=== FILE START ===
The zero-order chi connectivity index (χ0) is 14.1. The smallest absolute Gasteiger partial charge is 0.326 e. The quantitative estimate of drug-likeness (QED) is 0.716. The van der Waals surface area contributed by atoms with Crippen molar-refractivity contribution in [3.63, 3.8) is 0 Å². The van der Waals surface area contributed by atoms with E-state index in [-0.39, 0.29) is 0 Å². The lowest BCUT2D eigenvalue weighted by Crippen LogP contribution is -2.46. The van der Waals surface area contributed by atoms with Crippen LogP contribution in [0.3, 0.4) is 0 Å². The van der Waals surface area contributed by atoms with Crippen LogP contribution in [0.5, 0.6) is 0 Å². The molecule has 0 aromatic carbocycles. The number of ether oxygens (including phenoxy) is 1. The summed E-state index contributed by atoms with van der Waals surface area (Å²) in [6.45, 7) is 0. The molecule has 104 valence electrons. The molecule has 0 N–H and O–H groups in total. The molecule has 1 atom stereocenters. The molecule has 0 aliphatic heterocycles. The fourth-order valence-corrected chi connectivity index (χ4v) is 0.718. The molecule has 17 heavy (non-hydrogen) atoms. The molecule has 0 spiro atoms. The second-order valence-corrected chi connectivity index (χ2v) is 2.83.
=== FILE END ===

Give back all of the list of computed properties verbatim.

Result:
The zero-order chi connectivity index (χ0) is 14.1. The smallest absolute Gasteiger partial charge is 0.326 e. The quantitative estimate of drug-likeness (QED) is 0.716. The van der Waals surface area contributed by atoms with Crippen molar-refractivity contribution in [3.63, 3.8) is 0 Å². The van der Waals surface area contributed by atoms with E-state index in [-0.39, 0.29) is 0 Å². The lowest BCUT2D eigenvalue weighted by Crippen LogP contribution is -2.46. The van der Waals surface area contributed by atoms with Crippen LogP contribution in [0.3, 0.4) is 0 Å². The van der Waals surface area contributed by atoms with Crippen LogP contribution in [0.5, 0.6) is 0 Å². The molecule has 0 aromatic carbocycles. The number of ether oxygens (including phenoxy) is 1. The summed E-state index contributed by atoms with van der Waals surface area (Å²) in [6.45, 7) is 0. The molecule has 104 valence electrons. The molecule has 0 N–H and O–H groups in total. The molecule has 1 atom stereocenters. The molecule has 0 aliphatic heterocycles. The fourth-order valence-corrected chi connectivity index (χ4v) is 0.718. The molecule has 17 heavy (non-hydrogen) atoms. The molecule has 0 spiro atoms. The second-order valence-corrected chi connectivity index (χ2v) is 2.83.